ABERDEEN, Md. -- The 74-year-old mother of Hall of Fame infielder Cal Ripken Jr. was safe in her car Wednesday, a day after an armed man abducted her from her home northeast of Baltimore, police said.
Investigators do not know what the kidnapper's motive was and no ransom was demanded for Vi Ripken's release, Aberdeen Police Chief Henry Trabert said at a news conference Wednesday.
When asked if police believe the kidnapper knew who he was abducting, Trabert did not answer.
"The motive is unknown at this time. Like I said, the investigators are still out there, this case is still brand new and we are really beginning the investigation," Trabert said.
"We don't know what if any relationship there was between the perpetrator of this crime and the Ripken family," Trabert said.
Police say Vi Ripken was kidnapped between 7 a.m. and 8 a.m. Tuesday by a man who forced her into her silver Lincoln Continental. She was found about 6:15 a.m. Wednesday unharmed in her car near her home in Aberdeen, about 30 miles northeast of Baltimore, where her son's Ripken Baseball complex is located. She was found after someone called police about a suspicious vehicle.
Trabert said Vi Ripken was "obviously upset" but would not give more details about how she was found. Trabert said the man drove around the area after the kidnapping, but didn't say if Ripken was in the car.
"How we found her and what she was wearing and whether she was bound at the time we pulled her out of the car we are not releasing at this time," Trabert said. "The investigators are still talking to her and witnesses to determine exactly what happened and where it happened." Vi Ripken described her abductor as a tall, thin white man with glasses wearing camouflage clothing, but police had no other details.
"This has been a very trying time for our family, but we are grateful and relieved that mom is back with us, safe and healthy," the Ripken family said in a statement. "We want to thank everyone for their tremendous support, especially all of the law enforcement agencies that worked so hard and quickly." Ripken earned the nickname "Iron Man" for playing in 2,632 consecutive games during his 21-year career with the Baltimore before voluntarily ending the streak in 1998. He retired in 2001. His brother, Bill, played second base in the major leagues.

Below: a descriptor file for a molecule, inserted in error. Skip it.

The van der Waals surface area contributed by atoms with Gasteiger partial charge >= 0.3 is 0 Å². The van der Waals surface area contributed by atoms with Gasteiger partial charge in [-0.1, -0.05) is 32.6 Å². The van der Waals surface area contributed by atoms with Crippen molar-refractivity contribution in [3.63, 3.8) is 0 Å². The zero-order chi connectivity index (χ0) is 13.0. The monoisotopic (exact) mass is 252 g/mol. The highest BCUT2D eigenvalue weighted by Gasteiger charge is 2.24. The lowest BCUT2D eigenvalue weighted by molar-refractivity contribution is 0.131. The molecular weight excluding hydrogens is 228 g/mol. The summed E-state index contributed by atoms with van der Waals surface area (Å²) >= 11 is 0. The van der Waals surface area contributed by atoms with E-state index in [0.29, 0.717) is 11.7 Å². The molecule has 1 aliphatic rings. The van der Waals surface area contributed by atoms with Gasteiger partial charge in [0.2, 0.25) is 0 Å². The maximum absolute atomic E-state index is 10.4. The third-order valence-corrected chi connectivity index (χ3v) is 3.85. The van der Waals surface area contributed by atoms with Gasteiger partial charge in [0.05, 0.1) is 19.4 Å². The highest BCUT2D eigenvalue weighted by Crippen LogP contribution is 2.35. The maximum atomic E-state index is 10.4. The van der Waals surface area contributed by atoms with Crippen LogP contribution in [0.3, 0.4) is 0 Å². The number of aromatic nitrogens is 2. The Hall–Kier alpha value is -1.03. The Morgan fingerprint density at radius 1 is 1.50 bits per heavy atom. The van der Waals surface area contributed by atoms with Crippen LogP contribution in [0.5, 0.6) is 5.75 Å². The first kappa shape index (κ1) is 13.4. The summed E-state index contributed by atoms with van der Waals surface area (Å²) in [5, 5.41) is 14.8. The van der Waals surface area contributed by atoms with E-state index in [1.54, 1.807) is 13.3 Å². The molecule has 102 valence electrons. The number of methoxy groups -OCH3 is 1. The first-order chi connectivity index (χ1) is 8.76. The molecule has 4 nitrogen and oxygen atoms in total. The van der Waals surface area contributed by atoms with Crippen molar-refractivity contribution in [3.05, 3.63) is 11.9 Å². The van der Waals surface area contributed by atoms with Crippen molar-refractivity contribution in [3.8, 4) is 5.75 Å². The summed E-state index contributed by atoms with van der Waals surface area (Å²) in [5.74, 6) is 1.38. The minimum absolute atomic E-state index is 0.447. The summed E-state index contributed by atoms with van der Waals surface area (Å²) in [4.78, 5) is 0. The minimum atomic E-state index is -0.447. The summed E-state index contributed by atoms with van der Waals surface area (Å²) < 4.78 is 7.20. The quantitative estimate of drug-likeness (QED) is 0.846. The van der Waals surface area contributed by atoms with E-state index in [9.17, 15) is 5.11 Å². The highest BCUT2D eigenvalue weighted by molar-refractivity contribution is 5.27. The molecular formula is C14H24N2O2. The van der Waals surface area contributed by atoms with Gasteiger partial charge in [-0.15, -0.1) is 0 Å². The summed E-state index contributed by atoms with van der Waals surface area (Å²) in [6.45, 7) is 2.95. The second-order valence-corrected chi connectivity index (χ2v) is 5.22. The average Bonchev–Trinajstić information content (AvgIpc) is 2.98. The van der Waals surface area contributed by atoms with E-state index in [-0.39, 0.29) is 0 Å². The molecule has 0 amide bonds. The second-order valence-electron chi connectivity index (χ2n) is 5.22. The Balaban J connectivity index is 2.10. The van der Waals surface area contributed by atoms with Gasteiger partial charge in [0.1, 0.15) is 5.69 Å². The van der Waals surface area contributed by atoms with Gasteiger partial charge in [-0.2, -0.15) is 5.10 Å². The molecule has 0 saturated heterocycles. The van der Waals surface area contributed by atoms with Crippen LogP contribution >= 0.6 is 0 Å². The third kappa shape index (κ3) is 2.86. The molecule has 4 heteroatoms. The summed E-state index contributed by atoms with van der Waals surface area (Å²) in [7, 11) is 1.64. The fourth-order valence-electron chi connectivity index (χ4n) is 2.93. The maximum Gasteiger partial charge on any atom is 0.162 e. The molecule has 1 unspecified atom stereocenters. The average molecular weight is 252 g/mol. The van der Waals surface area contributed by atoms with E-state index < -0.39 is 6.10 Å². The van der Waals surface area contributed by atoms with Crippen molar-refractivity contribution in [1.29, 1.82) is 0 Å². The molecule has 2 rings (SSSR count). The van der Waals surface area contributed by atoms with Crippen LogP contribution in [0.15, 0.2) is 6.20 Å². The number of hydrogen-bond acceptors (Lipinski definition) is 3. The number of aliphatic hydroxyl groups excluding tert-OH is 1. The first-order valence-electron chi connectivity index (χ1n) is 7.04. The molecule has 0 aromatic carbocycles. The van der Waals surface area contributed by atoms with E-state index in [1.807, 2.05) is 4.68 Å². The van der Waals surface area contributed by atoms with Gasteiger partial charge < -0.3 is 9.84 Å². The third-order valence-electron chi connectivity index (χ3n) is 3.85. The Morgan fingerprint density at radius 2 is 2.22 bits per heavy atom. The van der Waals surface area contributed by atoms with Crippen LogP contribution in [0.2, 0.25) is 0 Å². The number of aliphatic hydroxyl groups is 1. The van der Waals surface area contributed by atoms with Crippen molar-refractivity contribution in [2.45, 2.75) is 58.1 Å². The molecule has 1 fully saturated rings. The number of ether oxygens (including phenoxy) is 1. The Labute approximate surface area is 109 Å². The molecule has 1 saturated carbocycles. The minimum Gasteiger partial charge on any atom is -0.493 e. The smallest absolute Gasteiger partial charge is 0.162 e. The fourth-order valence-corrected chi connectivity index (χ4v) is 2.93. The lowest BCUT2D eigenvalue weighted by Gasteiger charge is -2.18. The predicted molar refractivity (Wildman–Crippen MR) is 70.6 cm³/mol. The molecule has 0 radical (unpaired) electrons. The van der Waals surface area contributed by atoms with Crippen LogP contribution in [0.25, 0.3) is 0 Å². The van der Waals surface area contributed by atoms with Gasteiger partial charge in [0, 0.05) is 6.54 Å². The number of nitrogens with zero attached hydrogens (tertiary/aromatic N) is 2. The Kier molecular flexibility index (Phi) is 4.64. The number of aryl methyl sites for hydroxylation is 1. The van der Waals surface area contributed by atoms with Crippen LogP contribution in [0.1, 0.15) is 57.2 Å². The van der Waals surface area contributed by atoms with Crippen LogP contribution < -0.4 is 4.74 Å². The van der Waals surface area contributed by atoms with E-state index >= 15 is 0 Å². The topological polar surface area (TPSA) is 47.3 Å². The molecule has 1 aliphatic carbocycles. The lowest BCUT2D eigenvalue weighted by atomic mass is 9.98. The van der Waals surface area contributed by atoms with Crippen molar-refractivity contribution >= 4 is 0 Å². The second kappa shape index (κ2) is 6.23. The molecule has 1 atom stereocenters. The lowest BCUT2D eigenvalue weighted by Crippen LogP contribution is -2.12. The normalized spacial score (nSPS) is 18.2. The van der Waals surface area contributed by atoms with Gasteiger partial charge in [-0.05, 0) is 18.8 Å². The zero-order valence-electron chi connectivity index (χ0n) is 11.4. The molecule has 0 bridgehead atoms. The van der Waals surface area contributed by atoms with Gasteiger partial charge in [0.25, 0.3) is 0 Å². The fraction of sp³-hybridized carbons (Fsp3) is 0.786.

The two were managed for a time on the Orioles by their father, Cal Ripken Sr., who died in 1999.
The family said that it could not comment further due to the ongoing investigation.
Vi Ripken is founding chairwoman of the Cal Ripken Sr. Foundation, which, according to its website, helps to build character for disadvantaged young people.
Besides Cal and Bill, she has another son and a daughter.
Cal Ripken is the chairman and founder of Ripken Baseball, Inc., which he runs along with his brother, Bill. He owns three minor-league baseball teams, including the IronBirds based at the Ripken Baseball complex, which is also home to the annual Cal Ripken World Series for 11- and 12-year-olds. Cal Ripken Baseball is the name for the 5-to-12-year-old division of the Babe Ruth League.
Ripken's business empire also includes youth baseball camps and clinics, a minor-league stadium design firm, a merchandising arm and a charitable foundation. Ripken has no formal role with the Orioles but has spoken about his desire to return to the team.
Census data shows Aberdeen had a population of about 15,000 in 2010. About 11 percent of the city's population was living below the poverty line.